Hilary Berger Ross begins Part 1 of her 1988 interview by discussing her search for community at Pembroke College, and speaks about her experience as a city girl – a female day student who attended Pembroke but did not live on campus. She remembers Pembroke rules and studying women in Shakespeare. She explains that the birth of her first child galvanized her to feminism and specifically women’s health issues. For her, childbirth should be entirely in the hands of the woman who gives birth and her loved one. According to Ross, the medical profession wasn’t devised from a woman’s perspective at all, and because of this, hospitals expect women to accept their procedures and be a good patient rather than allowing them to experience childbirth in the way they want to.
In Part 2, she discusses founding the Women’s Health Collective to organize women around the fury that women felt in the early years of the women’s movement and to give women control over when and how they gave birth to their children.
In Parts 3 and 4, she reflects on the goals of the Women’s Health Collective and their activism process, as well as the way the organization has changed and evolved.
In Part 5, she considers her Jewish identity, activist work and her involvement with Women for a Non-Nuclear Future, the Feminist Theatre, and the Friday Group.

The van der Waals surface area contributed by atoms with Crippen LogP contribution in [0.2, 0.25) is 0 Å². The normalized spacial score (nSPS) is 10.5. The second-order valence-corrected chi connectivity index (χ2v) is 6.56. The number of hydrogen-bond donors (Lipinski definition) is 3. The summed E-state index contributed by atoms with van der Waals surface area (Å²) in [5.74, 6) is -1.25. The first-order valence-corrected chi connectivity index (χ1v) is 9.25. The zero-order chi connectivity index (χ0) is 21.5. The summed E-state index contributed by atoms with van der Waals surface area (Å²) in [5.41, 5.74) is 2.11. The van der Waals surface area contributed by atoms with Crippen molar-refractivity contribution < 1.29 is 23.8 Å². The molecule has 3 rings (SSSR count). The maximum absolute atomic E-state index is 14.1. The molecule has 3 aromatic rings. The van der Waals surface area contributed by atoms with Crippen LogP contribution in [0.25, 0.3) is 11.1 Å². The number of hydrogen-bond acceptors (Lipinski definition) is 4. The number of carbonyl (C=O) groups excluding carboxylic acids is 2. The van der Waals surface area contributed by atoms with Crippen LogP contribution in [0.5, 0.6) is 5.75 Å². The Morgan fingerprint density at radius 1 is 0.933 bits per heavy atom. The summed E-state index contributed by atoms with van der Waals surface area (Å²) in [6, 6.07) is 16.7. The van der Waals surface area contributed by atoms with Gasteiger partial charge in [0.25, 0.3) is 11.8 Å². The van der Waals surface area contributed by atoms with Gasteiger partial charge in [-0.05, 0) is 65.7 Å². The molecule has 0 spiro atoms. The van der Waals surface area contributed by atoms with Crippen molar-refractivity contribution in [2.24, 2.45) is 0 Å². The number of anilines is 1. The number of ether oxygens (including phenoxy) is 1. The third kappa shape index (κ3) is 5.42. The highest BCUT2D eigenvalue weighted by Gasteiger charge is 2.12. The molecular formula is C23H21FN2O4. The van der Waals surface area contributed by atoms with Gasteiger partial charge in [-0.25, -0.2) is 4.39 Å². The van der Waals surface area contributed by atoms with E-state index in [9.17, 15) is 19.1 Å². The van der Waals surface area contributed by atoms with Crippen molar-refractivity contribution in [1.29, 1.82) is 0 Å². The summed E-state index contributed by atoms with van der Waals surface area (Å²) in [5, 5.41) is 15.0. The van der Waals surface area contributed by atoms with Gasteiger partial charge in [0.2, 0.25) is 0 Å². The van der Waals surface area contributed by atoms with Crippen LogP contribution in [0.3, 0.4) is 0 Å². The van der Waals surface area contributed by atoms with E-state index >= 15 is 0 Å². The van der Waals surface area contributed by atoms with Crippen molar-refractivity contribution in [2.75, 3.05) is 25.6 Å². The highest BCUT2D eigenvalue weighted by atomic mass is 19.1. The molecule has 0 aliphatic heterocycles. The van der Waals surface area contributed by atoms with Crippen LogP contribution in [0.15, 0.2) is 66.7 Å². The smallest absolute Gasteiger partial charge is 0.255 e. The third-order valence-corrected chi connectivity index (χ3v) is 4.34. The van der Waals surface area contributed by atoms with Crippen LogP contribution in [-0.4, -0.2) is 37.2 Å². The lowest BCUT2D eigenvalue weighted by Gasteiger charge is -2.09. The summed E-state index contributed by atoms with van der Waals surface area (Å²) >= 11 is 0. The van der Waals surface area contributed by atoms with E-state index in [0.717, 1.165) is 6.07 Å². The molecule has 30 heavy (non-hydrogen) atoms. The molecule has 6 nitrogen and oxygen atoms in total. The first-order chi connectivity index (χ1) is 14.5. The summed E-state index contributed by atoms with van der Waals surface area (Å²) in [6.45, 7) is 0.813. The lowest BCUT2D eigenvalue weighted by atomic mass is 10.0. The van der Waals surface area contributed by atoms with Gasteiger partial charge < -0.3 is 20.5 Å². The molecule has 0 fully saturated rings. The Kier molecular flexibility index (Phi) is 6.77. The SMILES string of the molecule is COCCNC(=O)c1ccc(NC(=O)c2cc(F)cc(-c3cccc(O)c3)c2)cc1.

In Part 6, Ross discusses her run for governor, and the Tough Love organization, and concludes by reflecting on her activism, explaining that she wants to live in a place she is proud of.
Recorded on August 5, 1988
Interviewed by Karen Lamoree
Suggested Chicago style citation: Ross, Hilary Berger. Interview. By Karen Lamoree. Pembroke Center Oral History Project, Brown University. August 5, 1988.
Hilary Berger Ross was born in Providence, Rhode Island in 1942. She attended Pembroke College after a year at Emory University, graduating from Pembroke in 1963 with a A.B. in English literature. Directly afterwards she began to earn a M.A.T. at Brown, studying the father-daughter relationship in the tragedies of Shakespeare. Ross moved on to pursue an M.S.W. from Rhode Island College. During her last year of her Master’s program at Brown, she married Steven Salk, and upon her graduation began working as a teacher in Boston.
In 1966, her first daughter was born, spurring her to become involved in childbirth education, and she began teaching classes to give women autonomy in their childbirth and childrearing decisions. In 1973, Ross moved back to Providence, where she founded the Rhode Island Women’s Health Collective as a feminist organization dealing with women’s health issues. She also ran for governor of Rhode Island within the Citizen’s Party, went into real estate to help single women get established economically, and was part of the Women for a Non-Nuclear Future and the Tough Love organizations. In 2016 Ross published a novel, Eavesdropping in Oberammergau, based on her experience as the only child of a Jewish American military family living in post-World War II Germany for a few years during her childhood. Ross has two adult children and five grandchildren.